New Legislation Would Extend Hospital-at-Home Towards Permanent Availability

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Bipartisan legislation presented to Congress – if passed – would ensure that hospital-at-home care remains an option for patients of the more than 225 hospitals that have received a CMS waiver to pay for this model of care. Its passage is also expected to lead to new hospital-at-home programs from health systems that until now have been watching developments from the sidelines.

Called the Hospital Inpatient Services Modernization Act, the bill lays out a path to transition from the current state of hospital-at-home treatment – offered largely under a temporary waiver tied to the Covid-19 crisis – into a treatment option available for an additional two years with the goal of making it available under a permanent reimbursement structure.

The bill was introduced simultaneously in both the Senate and the House of Representatives last month by Senators Tom Carper (D-Del) and Tim Scott (R-S.C.), members of the Senate Finance Committee, and by Congressmen Earl Blumenauer (D-Ore.) and Brad Wenstrup (R-Ohio).

Many of the country’s leading-edge health systems have put hospital-at-home programs in place and many more have investigated initiating such a program. As the pandemic wanes and large swathes of the United States return to business as normal, those early adopters don’t want to bid farewell to their ability to offer patients access to a care model that can deliver superior clinical outcomes and higher patient satisfaction.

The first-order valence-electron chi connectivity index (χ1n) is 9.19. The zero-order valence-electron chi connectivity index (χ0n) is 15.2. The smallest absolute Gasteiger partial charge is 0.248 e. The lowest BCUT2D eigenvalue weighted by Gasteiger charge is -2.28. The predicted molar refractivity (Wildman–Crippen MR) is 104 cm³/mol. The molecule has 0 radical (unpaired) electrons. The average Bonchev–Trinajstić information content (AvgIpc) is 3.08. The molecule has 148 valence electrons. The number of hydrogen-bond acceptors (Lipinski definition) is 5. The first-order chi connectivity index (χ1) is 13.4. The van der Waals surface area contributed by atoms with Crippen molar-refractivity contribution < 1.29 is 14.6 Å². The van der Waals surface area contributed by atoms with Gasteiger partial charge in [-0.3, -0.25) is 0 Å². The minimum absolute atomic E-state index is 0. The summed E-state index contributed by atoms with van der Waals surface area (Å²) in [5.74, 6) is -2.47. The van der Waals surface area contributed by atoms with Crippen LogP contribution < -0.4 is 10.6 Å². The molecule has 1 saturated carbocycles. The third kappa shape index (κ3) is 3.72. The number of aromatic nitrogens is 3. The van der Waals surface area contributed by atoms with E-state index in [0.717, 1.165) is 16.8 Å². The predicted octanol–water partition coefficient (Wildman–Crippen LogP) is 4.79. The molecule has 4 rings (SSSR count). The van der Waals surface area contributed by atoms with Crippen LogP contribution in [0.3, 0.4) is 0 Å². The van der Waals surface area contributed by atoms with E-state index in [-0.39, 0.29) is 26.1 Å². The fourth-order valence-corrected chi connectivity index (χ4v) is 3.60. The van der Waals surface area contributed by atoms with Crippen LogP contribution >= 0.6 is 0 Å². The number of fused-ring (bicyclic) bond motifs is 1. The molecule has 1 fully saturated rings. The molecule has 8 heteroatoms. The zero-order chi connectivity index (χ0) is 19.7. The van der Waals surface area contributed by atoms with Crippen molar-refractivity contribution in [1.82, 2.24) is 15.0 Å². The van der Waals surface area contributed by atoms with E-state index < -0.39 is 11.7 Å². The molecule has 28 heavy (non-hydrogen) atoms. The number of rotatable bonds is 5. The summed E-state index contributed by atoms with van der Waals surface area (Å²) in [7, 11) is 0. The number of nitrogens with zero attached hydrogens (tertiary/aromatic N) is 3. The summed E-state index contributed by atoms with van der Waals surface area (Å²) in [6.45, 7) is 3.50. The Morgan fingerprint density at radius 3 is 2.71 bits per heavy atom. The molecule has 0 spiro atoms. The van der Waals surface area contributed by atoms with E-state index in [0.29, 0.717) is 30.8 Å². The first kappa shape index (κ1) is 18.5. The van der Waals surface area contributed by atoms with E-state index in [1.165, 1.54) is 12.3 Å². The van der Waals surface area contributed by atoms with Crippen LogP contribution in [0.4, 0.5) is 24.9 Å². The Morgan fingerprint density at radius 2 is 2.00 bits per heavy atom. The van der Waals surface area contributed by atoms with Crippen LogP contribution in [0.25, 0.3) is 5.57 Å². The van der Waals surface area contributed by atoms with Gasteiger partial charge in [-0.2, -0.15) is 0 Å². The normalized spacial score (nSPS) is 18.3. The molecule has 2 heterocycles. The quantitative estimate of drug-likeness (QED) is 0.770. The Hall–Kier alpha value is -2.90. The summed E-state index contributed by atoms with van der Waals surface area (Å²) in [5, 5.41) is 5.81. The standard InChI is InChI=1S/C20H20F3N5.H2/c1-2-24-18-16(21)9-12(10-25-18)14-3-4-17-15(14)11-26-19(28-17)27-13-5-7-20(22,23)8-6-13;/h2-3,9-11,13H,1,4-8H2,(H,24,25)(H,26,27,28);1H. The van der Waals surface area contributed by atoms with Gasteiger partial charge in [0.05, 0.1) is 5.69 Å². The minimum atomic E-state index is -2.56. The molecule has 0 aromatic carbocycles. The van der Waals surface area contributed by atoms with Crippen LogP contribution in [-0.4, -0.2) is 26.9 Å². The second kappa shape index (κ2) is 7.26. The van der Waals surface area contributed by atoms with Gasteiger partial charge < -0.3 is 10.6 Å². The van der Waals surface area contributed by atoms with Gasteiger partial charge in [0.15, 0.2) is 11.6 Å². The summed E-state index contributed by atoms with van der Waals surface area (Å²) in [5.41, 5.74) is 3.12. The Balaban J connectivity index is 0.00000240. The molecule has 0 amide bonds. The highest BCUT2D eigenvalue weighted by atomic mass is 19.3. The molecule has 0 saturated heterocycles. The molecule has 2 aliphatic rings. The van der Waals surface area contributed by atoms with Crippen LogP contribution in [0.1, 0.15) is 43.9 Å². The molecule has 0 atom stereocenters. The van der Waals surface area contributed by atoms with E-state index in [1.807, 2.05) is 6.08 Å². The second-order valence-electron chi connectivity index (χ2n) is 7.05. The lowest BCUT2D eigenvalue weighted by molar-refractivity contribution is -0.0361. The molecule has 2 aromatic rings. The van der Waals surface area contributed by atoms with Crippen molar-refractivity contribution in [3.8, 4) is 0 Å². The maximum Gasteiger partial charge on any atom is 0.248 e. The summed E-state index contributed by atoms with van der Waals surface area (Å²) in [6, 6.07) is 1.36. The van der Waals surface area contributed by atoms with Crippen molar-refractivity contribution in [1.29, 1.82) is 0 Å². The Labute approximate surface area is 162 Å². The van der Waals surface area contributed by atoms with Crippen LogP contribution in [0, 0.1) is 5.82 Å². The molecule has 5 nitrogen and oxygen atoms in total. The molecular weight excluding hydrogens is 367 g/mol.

“As the country transitions out of the public health crisis of the past two years, the unavailability of hospital-at-home treatment is one part of the old normal that nobody wants to see return,” says Dr. Linda DeCherrie, Medically Home’s vice president of clinical strategy and implementation.

These programs offer hospital-level services at home to patients who would otherwise require inpatient treatment for serious illnesses including exacerbation of chronic diseases (such as heart failure and COPD), infections and post-surgical hospitalizations. Under Medically Home’s model, a health system’s physicians and nurses in a medical command center monitor patients in their homes 24/7. Patients receive hospital-level medical services (e.g., IV therapies, oxygen treatments, and lab tests) without having to leave their homes, and without the disruption and stress that can be experienced by hospital inpatients.

Payment for this model of care delivery has been available primarily under a program introduced by the Centers for Medicare & Medicaid Services (CMS) in November 2020. The Acute Hospital Care at Home (AHCAH) program sought to address some of the capacity strains on hospitals created by a surge in Covid-19 admissions, authorizing providers to treat Medicare and Medicaid patients in their homes for conditions that otherwise would have required inpatient care. Crucially, the program ensured that hospital networks would be reimbursed for providing hospital-at-home care at the same rate as a brick-and-mortar facility.